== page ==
Law knows Poppies' '˜defensive frailties' must be resolved
Marcus Law insists resolving Kettering Town's 'defensive frailties' is one of his top priorities as the attention turns towards next season.
The Poppies’ Evo-Stik Southern League Premier Division campaign is petering out into what looks set to be nothing better than a top 10 finish and it continued with a 3-3 draw at Frome Town yesterday (Saturday).
They trailed twice in the first half but fought back to be level at the break thanks to goals from Aaron O’Connor and James Brighton.
An own-goal gave them the lead in the second period but Frome hit back for a share of the spoils.
Law acknowledged the Poppies’ defending is the key issue, although their cause wasn’t helped when Brett Solkhon limped out of the warm-up.
But despite the defensive problems, Law was pleased with what he saw from an attacking point of view.
The Kettering manager joked: “I think you have to give credit to both defences because they realised that the season is coming to an end with not much to play for and they thought they would give people plenty of entertainment!
“Unfortunately, it was the story of our season because our normal defensive frailties were on show and it is something we are looking at seriously to make sure it won’t be what holds us back next season.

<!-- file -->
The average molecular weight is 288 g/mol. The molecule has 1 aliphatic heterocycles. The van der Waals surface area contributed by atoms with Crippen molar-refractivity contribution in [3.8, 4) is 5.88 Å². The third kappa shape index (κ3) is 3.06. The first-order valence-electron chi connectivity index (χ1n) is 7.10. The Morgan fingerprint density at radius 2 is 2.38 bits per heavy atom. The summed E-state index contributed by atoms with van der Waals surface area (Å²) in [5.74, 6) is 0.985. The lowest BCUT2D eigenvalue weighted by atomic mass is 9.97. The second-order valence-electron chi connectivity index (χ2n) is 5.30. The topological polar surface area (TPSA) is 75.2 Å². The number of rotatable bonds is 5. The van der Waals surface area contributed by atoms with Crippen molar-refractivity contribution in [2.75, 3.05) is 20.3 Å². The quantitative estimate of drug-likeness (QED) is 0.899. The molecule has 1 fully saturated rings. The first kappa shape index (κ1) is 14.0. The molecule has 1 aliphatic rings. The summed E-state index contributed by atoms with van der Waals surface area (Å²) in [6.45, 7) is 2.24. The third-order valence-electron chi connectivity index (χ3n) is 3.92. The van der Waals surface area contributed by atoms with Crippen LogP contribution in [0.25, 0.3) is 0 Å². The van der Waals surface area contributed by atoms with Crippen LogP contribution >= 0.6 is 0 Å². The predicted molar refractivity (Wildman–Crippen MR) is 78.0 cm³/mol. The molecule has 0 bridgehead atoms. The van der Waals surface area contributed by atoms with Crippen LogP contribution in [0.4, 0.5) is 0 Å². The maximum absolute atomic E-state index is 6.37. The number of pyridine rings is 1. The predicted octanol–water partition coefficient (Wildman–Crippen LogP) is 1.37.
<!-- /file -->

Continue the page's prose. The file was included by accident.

“We did have to rejig things with Brett being injured in the warm-up but we didn’t start the game well and gave the ball away quickly and then gave them a goal.
“But we always feel confident that we will score goals and our boys did put a shift in to get back into the game.
“Our second goal, in particular, was a very good team move finished off by James and I thought our front three (O’Connor, James Hall and Rene Howe) looked threatening.
“It certainly works with the three of them and if one or two of them don’t score, you can pretty much guarantee the other will.
“But we do need to sort out our defending because it has held us back all season.
“There wasn’t a great deal we could have done differently for their third goal but the first two were preventable.”